Suicide Prohibition: The Shame of Medicine

By Tarantolo, Joseph | Ethical Human Psychology and Psychiatry, April 1, 2012 | Go to article overview

Suicide Prohibition: The Shame of Medicine


Tarantolo, Joseph, Ethical Human Psychology and Psychiatry


Suicide Prohibition: The Shame of Medicine. Thomas Szasz, Syracuse, New York: Syracuse University Press, 2011, 105 pp., $19.95 (hardcover)

In Szasz Under Fire, Szasz is given the opportunity to reply to a dozen well-reasoned critiques and detractions of his philosophical, moral, and medical views. Richard Bentall bravely proclaims that Szasz's "conclusions [that mental illness is a myth] do not stand up to careful scrutiny." Szasz replies lightly, "That is an error: it is my premise," not conclusion.

The power and unnerving nature of Szasz's analyses in the fields of psychiatry and psychology are that he will not allow his detractors to skirt the issue of their premises. For Szasz, an escapee of Nazi eastern Europe in 1938, the essential question is "Who owns you?" In his latest book, Suicide Prohibition, The Shame of Medicine, he offers three potential answers to that question:

1. The State owns you. Until relatively recently most states (of the United States) made suicide- or what Szasz prefers "autohomicide"-a crime. And with the aid of the "therapeutic state," suicidality being deemed a symptom of mental illness, psychiatrists now hold the keys to the locked mental institutions depriving the freedom of suicidal mental patients. In fact, they, the psychiatrists, are responsible and must prevent suicide. Szasz argues forcefully that they do not prevent but prohibit, thus the title of his book.

2. God owns you, or if you prefer to think of "God" as metaphor for "natural," life must follow its natural course. As Jews say in their Yom Kippur service, "Life is a journey. Death is the destination," and only God's natural forces are allowed to deprive someone of life.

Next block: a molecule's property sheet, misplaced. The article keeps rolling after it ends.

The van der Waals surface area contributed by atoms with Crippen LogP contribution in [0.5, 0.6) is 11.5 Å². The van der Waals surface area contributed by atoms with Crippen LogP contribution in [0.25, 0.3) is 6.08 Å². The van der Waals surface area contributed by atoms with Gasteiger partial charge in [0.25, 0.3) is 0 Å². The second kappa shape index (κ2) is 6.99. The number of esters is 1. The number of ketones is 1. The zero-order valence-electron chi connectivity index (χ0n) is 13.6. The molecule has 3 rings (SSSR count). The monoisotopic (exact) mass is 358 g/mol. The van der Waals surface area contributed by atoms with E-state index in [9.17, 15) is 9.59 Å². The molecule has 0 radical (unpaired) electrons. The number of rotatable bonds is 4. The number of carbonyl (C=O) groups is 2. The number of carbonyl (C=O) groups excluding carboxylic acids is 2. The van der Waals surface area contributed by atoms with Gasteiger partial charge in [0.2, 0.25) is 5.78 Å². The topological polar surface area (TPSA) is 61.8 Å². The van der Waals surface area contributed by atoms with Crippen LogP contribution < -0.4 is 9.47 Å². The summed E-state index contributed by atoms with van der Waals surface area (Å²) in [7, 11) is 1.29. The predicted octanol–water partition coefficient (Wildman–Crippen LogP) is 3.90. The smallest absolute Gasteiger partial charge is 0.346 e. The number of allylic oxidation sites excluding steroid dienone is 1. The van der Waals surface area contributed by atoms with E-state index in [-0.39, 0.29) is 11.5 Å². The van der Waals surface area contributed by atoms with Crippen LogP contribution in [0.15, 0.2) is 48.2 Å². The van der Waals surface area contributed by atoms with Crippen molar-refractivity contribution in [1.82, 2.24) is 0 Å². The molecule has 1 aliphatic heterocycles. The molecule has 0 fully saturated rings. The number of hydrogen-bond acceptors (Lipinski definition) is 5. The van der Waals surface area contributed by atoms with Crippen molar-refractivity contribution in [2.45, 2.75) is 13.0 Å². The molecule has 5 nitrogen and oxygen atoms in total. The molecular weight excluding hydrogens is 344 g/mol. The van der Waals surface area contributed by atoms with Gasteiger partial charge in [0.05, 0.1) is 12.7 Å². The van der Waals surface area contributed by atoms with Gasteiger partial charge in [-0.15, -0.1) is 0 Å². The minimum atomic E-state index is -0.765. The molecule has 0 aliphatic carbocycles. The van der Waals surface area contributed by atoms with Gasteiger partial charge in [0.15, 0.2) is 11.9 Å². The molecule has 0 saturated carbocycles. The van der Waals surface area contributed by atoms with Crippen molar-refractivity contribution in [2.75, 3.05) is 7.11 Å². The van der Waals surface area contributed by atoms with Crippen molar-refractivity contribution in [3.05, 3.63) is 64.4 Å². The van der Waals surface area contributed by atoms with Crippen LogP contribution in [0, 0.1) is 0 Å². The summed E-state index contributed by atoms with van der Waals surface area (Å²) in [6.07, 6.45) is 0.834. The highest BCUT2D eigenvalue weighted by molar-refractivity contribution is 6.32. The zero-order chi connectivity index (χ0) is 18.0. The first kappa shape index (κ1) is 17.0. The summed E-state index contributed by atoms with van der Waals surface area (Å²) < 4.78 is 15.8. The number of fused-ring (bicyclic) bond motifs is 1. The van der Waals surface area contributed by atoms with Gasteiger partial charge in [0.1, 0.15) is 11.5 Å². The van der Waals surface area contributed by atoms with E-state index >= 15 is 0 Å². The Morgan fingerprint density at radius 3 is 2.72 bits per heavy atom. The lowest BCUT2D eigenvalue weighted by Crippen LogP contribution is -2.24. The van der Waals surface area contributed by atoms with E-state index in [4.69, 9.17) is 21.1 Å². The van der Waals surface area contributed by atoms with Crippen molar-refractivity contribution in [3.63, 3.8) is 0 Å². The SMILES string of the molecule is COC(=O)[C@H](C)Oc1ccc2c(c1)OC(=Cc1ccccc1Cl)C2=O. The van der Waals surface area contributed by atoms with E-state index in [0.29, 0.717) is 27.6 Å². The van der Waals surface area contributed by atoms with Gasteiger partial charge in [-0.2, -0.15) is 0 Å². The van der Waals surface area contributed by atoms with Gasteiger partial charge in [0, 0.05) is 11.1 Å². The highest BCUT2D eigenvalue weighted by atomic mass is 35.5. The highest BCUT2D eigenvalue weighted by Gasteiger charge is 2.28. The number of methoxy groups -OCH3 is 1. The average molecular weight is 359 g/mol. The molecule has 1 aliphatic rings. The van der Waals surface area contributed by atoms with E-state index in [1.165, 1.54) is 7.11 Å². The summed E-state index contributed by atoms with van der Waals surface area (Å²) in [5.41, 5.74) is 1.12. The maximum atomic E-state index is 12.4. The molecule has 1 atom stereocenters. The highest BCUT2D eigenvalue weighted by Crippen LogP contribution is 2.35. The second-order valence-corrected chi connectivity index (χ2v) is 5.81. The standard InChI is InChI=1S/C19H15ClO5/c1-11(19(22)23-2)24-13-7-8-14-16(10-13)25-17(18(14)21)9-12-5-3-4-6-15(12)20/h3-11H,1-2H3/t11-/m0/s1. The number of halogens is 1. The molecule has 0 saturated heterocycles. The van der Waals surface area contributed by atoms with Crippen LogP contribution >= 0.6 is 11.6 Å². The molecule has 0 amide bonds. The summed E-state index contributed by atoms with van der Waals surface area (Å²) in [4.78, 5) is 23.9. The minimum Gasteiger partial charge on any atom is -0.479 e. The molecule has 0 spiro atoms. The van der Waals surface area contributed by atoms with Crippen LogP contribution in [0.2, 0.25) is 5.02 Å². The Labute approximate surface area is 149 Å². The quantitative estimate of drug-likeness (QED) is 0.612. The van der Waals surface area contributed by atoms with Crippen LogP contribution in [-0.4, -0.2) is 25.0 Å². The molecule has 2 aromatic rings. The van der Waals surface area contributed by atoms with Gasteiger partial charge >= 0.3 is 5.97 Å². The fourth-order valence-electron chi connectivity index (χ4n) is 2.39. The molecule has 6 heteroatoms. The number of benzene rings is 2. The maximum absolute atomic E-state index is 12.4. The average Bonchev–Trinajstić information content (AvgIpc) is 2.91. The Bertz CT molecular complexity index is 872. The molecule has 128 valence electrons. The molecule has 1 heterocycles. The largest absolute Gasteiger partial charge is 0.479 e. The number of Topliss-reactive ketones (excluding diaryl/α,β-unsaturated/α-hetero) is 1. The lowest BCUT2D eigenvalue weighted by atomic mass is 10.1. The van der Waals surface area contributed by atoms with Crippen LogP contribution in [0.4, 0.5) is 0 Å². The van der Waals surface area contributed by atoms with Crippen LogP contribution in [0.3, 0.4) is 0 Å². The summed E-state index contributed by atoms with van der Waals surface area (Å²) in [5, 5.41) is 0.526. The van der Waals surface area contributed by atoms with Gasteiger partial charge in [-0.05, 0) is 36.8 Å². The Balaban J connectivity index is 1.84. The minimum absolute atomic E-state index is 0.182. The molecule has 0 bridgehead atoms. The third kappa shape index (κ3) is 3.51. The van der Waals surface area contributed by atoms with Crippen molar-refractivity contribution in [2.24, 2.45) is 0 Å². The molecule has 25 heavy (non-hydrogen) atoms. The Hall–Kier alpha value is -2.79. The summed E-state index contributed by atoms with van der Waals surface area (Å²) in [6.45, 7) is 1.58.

3. You own you! Szasz likes to quote the 17th century English philosopher, John Locke who declares man's inherent right to his own life, liberty, and property. And the only legitimate function of the state is to protect those rights. Since you are your own property, it is your choice to live or to take your leave. You belong to you.

One must be careful not to misread into Szasz's work. I could imagine those who misguidedly will surmise somehow that Szasz is a shrill proponent of suicide. He makes it quite clear that it is not for him, or any psychiatrist, let alone any agent of the state to decide whose life is worth living. Nor is it the right or within the ability of an "expert" to determine what is "normal" thinking about such matters. (In other works, he renders the whole notion of "thought disorder" a complete hoax.) If judging the health of one's thinking is beyond us, if our very premise is that we are free to think and act (provided we don't threaten the lives of others) any way we choose, how could we ever have the chutzpah to declare an individual a "threat" to themselves and imprison them (civil commitment in U.S., sectioning in Great Britain), and then call it psychiatric treatment?

In Szasz's view, rather than preventing suicide, the suicide prohibitionists actually make matters worse. They "have succeeded in preventing people from having an honest, private conversation about life and death" (p. 82) because to talk openly subjects the patient potentially to forced hospitalization and the therapist to malpractice legal liability. The notion that it is the duty of the psychiatrist to prevent (prohibit) suicide is abhorrent to Szasz; just another nail in the coffin of self-responsibility. How can a patient trust a doctor who will call the cops/parents/friends at the first mention of suicide consideration? He sums, "Physicians deserve to be lauded for saving the lives of individuals who want to live. Equally, they deserve to be loathed for depriving individuals who want to stop living of the liberty to end their lives" (p. 45).

Szasz's argument against the suicide prohibitionists stands or falls on his insistence that what has come to be called mental illness is not a disease but rather a metaphor for moral, philosophical, political, and social struggle. …

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